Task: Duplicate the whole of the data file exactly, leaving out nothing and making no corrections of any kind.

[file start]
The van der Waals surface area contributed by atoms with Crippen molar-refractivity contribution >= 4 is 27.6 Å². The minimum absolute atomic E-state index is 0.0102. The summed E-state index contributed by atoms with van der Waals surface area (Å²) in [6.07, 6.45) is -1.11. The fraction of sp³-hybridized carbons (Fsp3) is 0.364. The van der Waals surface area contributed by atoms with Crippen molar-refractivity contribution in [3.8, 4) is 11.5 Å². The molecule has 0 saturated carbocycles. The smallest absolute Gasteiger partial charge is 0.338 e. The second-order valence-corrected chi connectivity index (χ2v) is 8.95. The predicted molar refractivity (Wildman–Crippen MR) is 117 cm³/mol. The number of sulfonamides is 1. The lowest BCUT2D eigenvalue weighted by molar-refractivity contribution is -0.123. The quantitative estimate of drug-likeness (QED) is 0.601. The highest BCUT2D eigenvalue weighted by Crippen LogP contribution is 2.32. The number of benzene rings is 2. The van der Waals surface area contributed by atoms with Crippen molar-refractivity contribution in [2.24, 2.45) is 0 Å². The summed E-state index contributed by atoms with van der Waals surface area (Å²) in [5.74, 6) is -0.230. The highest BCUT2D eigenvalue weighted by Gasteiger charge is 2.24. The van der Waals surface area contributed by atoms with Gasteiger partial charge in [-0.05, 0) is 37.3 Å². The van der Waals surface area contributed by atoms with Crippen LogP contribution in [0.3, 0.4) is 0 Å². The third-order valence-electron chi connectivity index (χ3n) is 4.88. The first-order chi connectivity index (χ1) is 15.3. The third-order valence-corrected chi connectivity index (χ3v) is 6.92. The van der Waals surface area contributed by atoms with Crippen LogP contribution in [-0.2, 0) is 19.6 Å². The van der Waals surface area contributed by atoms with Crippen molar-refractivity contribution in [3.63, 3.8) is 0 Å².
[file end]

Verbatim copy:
The van der Waals surface area contributed by atoms with Crippen molar-refractivity contribution >= 4 is 27.6 Å². The minimum absolute atomic E-state index is 0.0102. The summed E-state index contributed by atoms with van der Waals surface area (Å²) in [6.07, 6.45) is -1.11. The fraction of sp³-hybridized carbons (Fsp3) is 0.364. The van der Waals surface area contributed by atoms with Crippen molar-refractivity contribution in [3.8, 4) is 11.5 Å². The molecule has 0 saturated carbocycles. The smallest absolute Gasteiger partial charge is 0.338 e. The second-order valence-corrected chi connectivity index (χ2v) is 8.95. The predicted molar refractivity (Wildman–Crippen MR) is 117 cm³/mol. The number of sulfonamides is 1. The lowest BCUT2D eigenvalue weighted by molar-refractivity contribution is -0.123. The quantitative estimate of drug-likeness (QED) is 0.601. The highest BCUT2D eigenvalue weighted by Crippen LogP contribution is 2.32. The number of benzene rings is 2. The van der Waals surface area contributed by atoms with Crippen molar-refractivity contribution in [2.24, 2.45) is 0 Å². The summed E-state index contributed by atoms with van der Waals surface area (Å²) in [5.74, 6) is -0.230. The highest BCUT2D eigenvalue weighted by Gasteiger charge is 2.24. The van der Waals surface area contributed by atoms with Gasteiger partial charge in [-0.05, 0) is 37.3 Å². The van der Waals surface area contributed by atoms with Crippen LogP contribution in [0.3, 0.4) is 0 Å². The third-order valence-electron chi connectivity index (χ3n) is 4.88. The first-order chi connectivity index (χ1) is 15.3. The third-order valence-corrected chi connectivity index (χ3v) is 6.92. The van der Waals surface area contributed by atoms with Crippen LogP contribution in [-0.2, 0) is 19.6 Å². The van der Waals surface area contributed by atoms with Crippen molar-refractivity contribution in [3.63, 3.8) is 0 Å².